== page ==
Medical Communication Prevents Aspergillus Panic in School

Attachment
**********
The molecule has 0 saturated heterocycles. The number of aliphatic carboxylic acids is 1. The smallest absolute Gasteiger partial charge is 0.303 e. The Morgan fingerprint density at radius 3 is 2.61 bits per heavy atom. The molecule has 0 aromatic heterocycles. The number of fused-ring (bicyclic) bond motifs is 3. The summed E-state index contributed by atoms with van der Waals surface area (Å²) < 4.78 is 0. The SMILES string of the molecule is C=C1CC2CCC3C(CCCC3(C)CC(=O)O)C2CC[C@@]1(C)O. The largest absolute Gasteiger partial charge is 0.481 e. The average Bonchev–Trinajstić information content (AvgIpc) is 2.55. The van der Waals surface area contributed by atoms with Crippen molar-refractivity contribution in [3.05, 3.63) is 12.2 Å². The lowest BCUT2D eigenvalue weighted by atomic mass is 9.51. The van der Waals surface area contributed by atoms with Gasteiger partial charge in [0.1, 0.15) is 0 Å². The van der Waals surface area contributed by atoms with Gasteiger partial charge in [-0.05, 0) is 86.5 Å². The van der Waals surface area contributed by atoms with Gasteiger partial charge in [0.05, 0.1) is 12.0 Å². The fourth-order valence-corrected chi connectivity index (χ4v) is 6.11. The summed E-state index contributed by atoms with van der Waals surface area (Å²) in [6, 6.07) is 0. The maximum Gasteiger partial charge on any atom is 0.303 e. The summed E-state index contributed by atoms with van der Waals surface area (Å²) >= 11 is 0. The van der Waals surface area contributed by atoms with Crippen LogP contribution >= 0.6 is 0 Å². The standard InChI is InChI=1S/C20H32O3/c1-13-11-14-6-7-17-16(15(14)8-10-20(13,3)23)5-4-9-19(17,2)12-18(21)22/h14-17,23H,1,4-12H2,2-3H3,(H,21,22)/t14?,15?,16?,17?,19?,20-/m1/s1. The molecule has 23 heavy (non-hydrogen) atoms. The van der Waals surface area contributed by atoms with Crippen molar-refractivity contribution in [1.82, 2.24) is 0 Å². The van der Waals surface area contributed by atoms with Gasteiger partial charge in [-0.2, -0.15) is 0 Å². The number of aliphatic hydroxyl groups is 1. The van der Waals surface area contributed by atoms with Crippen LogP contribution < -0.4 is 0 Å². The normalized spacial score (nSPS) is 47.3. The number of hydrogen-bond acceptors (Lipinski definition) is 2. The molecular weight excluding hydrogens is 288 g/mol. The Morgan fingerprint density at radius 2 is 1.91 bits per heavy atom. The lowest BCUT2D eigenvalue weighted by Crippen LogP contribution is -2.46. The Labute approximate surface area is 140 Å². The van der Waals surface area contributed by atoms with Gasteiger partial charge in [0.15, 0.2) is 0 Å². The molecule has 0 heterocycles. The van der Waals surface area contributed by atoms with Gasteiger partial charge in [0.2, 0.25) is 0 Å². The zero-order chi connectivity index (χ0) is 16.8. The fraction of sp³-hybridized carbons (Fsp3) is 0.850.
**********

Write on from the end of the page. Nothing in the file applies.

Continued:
A child developed bronchopulmonary aspergillosis (a serious mold-induced lung disorder). When the school was found to have some Aspergillus contamination, the parents and faculty panicked, certain that the school was the source of the child’s illness and a pervasive threat to all in the building. The community demanded that the school be closed immediately. Several physicians concurred with closing the school, further fueling the panic. A more in-depth evaluation of the child and his medical records by the medical doctor revealed two critical facts: first, the ill child had cystic fibrosis, making him susceptible to this fungal disease; second, he had been playing in a mulch pile all summer, providing the near certain source of his infection. Effective medical communication with the school and its occupants explained these facts and why the school was not causal in this case. The actual threat to others was minimal. The school was permitted to reopen following limited, focused remediation.

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